The mount tree replication process detailed in FIG. 8 may be extrapolated to create multiple views of the mount tree of FIG. 9. Each mirrored mount tree is mapped to a view. Upon request of a file by a server, the underlying filesystem may provide the version of the file corresponding to the view that the mirror of the mount tree supports. FIG. 11 is a block diagram (400) of the mount tree of FIG. 9 mirrored multiple times. As shown, there is an original self contained mount point (402) with a filesystem, F0, mounted and marked as shared, two directories (404) and (406) created under the self contained mount point (402), with the first directory (404) having a non-bindable filesystem, F1, mounted thereto, and the second directory (406) having a shared filesystem, F2, mounted thereto. In addition, the first directory (404) has three subdirectories S1 (412), S2 (414), and S3 (416), and the second subdirectory (406) has three subdirectories T1 (420), T2 (422), and T3 (424). Three mirrors of this mount tree are shown, with one mirror, M1, of the mount tree attached to subdirectory S1 (412), the second mirror, M2, of the mount tree attached to subdirectory (414), and the third mirror, M3, of the mount tree attached to subdirectory (416). Each mirror is shown with a replicated mount point (402) with the filesystem F0 mounted and marked as shared, and two directories created under the mount point (402) with the first directory having a non-bindable mount and the second directory having a shared mount. Similarly, the structure of the three subdirectories of the first directory are preserved, as well as the one subdirectory of the second directory. As illustrated, the non-bindable assignment to a filesystem mounted in a directory of a mount tree mitigates the exponential replication of the filesystem through the mirror replicated view.

In one embodiment, the non-bindable mount allows the mount and its submounts to be mirrored when the entire mount tree is mirrored and attached to a self-contained mount point, i.e. a mount point that resides in a no mount tree. FIG. 12 is a block diagram (500) of a mount tree having two self contained mount points, a first self contained mount point MP1 (502) and a second self contained mount point MP2 (550). The first a self contained mount point (502) has a filesystem, F0, mounted and marked as shared, two directories D1 and D2, (504) and (506) respectively, created under the self contained mount point (502). The first directory D1 (504) has a non-bindable filesystem, F1, mounted thereto, and the second directory D2 (506) has a shared filesystem, F2, mounted thereto. Filesystem F2 mounted in directory D2 (506) is the first mounting of this filesystem and is a member of the first peer group as noted with the typographic symbols. As is further illustrated, the first directory D1 (504) has three subdirectories S1 (514), S2 (516), and S3 (518), and the second directory D2 (506) has three subdirectories T1 (524), T2 (526), and T3 (528). The second self contained mount point, MP2 (550) does not have any directories mounted thereto. FIG. 13 is a block diagram (600) showing replication of the mount tree of FIG. 12 having a non-bindable filesystem mounted therein mounted to the second self contained mount point, MP2 (550). As shown, there are two mount trees in FIG. 12. The first mount tree (610) is a replica of the mount tree (500) in FIG. 11 and the numbering remains constant. The second mount tree (620) is a mirror of the first mount tree (610). For illustrative purposes the numbers have an “b” as a suffix indicating this is a mirror of the first mount tree. As shown as the second directory D2 (506b), the mount filesystem, F2, is the second replica of the filesystem as this is a mirror copy, and this mounted filesystem remains a member of the first peer group. Accordingly, as shown the semantics of a non-bindable mount allow the non-bindable mount and any submounts attached to said non-bindable mount to be mirrored when said mount tree is mirrored in its entirety and attached to a self contained mount point that functions as a pivot for a new mount tree with the mirrored non-bindable mount creating a new non-bindable mount.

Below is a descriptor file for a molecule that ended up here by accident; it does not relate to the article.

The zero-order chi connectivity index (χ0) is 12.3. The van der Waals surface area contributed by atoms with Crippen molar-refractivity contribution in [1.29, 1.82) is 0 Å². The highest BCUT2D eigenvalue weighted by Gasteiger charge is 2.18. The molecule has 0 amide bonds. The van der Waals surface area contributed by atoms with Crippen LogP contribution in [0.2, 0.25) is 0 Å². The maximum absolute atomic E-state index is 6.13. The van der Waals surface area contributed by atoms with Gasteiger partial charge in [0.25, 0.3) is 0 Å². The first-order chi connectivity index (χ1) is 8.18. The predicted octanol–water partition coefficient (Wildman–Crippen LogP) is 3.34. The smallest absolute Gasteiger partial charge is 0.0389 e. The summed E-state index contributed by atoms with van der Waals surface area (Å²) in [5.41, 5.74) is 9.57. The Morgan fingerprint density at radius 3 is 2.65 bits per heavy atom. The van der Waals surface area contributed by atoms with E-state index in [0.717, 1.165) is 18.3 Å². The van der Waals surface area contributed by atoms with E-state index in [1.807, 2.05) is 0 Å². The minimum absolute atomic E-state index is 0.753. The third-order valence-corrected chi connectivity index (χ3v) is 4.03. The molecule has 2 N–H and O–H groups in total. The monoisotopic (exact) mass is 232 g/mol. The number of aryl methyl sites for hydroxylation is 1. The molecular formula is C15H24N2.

In one embodiment, the invention is implemented in software, which includes but is not limited to firmware, resident software, microcode, etc. The invention can take the form of a computer program product accessible from a computer-usable or computer-readable medium providing program code for use by or in connection with a computer or any instruction execution system. For the purposes of this description, a computer-usable or computer readable medium can be any apparatus that can contain, store, communicate, propagate, or transport the program for use by or in connection with the instruction execution system, apparatus, or device.

Embodiments within the scope of the present invention also include articles of manufacture comprising program storage means having encoded therein program code.

Such program storage means can be any available media which can be accessed by a general purpose or special purpose computer. By way of example, and not limitation, such program storage means can include RAM, ROM, EEPROM, CD-ROM, or other optical disk storage, magnetic disk storage or other magnetic storage devices, or any other medium which can be used to store the desired program code means and which can be accessed by a general purpose or special purpose computer. Combinations of the above should also be included in the scope of the program storage means.

The medium can be an electronic, magnetic, optical, electromagnetic, infrared, or semiconductor system (or apparatus or device) or a propagation medium. Examples of a computer-readable medium include a semiconductor or solid state memory, magnetic tape, a removable computer diskette, random access memory (RAM), read-only memory (ROM), a rigid magnetic disk, and an optical disk. Current examples of optical disks include compact disk B read only (CD-ROM), compact disk B read/write (CD-R/W) and DVD.

A data processing system suitable for storing and/or executing program code will include at least one processor coupled directly or indirectly to memory elements through a system bus. The memory elements can include local memory employed during actual execution of the program code, bulk storage, and cache memories which provide temporary storage of at least some program code in order to reduce the number of times code must be retrieved from bulk storage during execution.

Input/output or I/O devices (including but not limited to keyboards, displays, pointing devices, etc.) can be coupled to the system either directly or through intervening I/O controllers.

Network adapters may also be coupled to the system to enable the data processing system to become coupled to other data processing systems or remote printers or storage devices through intervening private or public networks. Modems, wireless and Ethernet adapters are just a few of the currently available types of network adapters.

Alternative Embodiments

It will be appreciated that, although specific embodiments of the invention have been described herein for purposes of illustration, various modifications may be made without departing from the spirit and scope of the invention. In particular, while creating a replica of the mount tree having a non-bindable mount, the process may entail replicating the marked non-bindable mount and then removing all mounts under the mount that is marked non-bindable prior to completion of the replication process. Accordingly, the scope of protection of this invention is limited only by the following claims and their equivalents.